Django Tracking Analyzer is a Django application that aims to help you know in a simple and user-friendly way who the visitors of your site are, where they come from, what devices are they using to browse your site, what resources of your site they access, when and how many times.

In order to do this, DTA implements a database model Tracker, which will be created each time a user access certain resource, like a blog post, or performs certain action, like buying a product in your web shop.

Then, using the Django admin interface, you can check the “Trackers” changelist in the “Django Tracking Analyzer” app admin, and you will see a changelist of all the user accesses with details about the requests, like the IP address, the country and city (if available), the device type, browser and system information.

And also, heading the traditional changelist page, you will be provided with some nice interactive graphics made in D3.js, to actually see all the data gathered in a visual fancy way:

  • A world map where you can see where the visitors of your site come from.
World map for requests geolocation.
  • A bars graph showing the number of requests per device type.
Device types bar graph.
  • A timeline showing the number of requests for the current changelist page.
Requests timeline.

Tracking requests or events

Collecting users data is as simple as relate a user request with a Django model that represents something you want to track: a blog post, an item in a webshop or anything else you have represented as a database model in your Django site.

The Tracker model then will relate a request with such an object of your choice, collecting all the relevant request data like geolocation, user device, browser and system version. When you have several Tracker’s collected, you can visualize the data and get an idea of what kind of users you site have or who is buying what products in your webshop.

A Tracker object can be created by using the special manager method create_from_request:

Tracker.objects.create_from_request(request, model_instance)

As you can see, the only things needed are an HTTP request object and a model instance. This makes it very easy to record tracks in any view of your project, which will be the place where a user interacts with some resource or performs some action: the Django views.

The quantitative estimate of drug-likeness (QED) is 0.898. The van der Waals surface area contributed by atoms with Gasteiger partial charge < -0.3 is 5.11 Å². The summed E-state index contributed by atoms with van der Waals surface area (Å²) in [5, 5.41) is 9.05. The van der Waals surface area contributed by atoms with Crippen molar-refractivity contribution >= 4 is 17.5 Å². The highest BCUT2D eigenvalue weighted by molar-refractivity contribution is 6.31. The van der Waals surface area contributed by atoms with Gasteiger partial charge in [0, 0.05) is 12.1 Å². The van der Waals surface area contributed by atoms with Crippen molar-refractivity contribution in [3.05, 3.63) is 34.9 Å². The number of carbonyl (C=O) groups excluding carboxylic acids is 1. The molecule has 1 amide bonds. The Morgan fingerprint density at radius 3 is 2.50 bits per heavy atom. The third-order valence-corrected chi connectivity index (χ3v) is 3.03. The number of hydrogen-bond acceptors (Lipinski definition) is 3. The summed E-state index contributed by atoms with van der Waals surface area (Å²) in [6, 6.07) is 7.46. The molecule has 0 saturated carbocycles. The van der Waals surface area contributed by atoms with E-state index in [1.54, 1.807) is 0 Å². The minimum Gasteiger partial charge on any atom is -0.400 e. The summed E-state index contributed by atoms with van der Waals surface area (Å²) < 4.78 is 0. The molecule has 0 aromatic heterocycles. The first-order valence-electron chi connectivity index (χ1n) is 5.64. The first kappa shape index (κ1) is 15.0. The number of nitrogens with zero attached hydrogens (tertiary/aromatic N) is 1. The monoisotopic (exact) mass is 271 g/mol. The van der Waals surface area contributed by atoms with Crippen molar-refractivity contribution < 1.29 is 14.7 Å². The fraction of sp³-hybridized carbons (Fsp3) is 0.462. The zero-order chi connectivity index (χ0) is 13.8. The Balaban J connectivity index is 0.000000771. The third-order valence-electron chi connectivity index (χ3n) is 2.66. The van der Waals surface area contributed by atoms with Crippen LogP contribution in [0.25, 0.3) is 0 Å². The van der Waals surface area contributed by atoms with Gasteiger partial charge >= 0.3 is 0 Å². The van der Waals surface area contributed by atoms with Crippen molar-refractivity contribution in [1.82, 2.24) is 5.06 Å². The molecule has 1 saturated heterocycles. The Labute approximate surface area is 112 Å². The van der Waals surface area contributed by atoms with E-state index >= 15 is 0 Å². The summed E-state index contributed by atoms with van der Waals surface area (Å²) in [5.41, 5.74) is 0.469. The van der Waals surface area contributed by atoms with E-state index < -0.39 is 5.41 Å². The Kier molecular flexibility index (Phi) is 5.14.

You can override the get_object method in a DetailView, if you are usign class-based views, or you can create the Tracker wherever you want in your function views. The only thing you need is a django.http.HttpRequest instance, which is of course available in any Django view, and a database model instance you want to track.


Let’s see an example of how to track a user action. Imagine you have a web shop and you want to get a track of the users who buy products from it.

You could have a view in your code that, once a user submits a purchasing form, executes some code to perform the purchase/payment operations. In such a view, you can simply add the Tracker object creation after the purchase is completed, making a system record of the client.

from django.contrib.auth.decorators import login_required
from django.shortcuts import get_object_or_404, render_to_response

from tracking_analyzer.models import Tracker

def purchase_item(request, product_pk):
    product = get_object_or_404(Product, pk=product_pk)

    # Here is your logic to perform the purchase...
    # ...and to make the payment and other needed operations.

    # Track the products purchases!
    Tracker.objects.create_from_request(self.request, product)

    return render_to_response(template, context_dict, RequestContext(request))

With that simple line added to your code, you’ll have a detail log of every purchase request. Note that the special manager method create_from_request does everything for you in terms of collecting request information and relating it to the passed object instance.

In other environment, you might be using Django class-based views. Let’s see an example in which you have a news site, so you have daily news posted in a main page and the users can read each notice by clicking the title. Then you might have a DetailView to show a notice by its slug, and so you can track the visitors to your news by using DTA in a similar way than before:

from django.views.generic import DetailView

from tracking_analyzer.models import Tracker

from news.models import NewsEntry

class NewsEntry(DetailView):
    model = NewsEntry

    def get_object(self, queryset=None):
        # Retrieve the news entry just using `get_object` functionality.
        entry = super(PostDetailView, self).get_object(queryset)

        # Track the users access to the news by entry!
        Tracker.objects.create_from_request(self.request, entry)

        return entry

As you can see, it’s pretty simple and straightforward to start collecting user data from the requests to your site.

If you go to your Django admin, “Django Tracking Analyzer” - “Trackers” section, you will see a regular Django changelist of “trackers”. Then if you click the “Details” link in one of them, you can see the request data overview as follows:

Django admin detail view.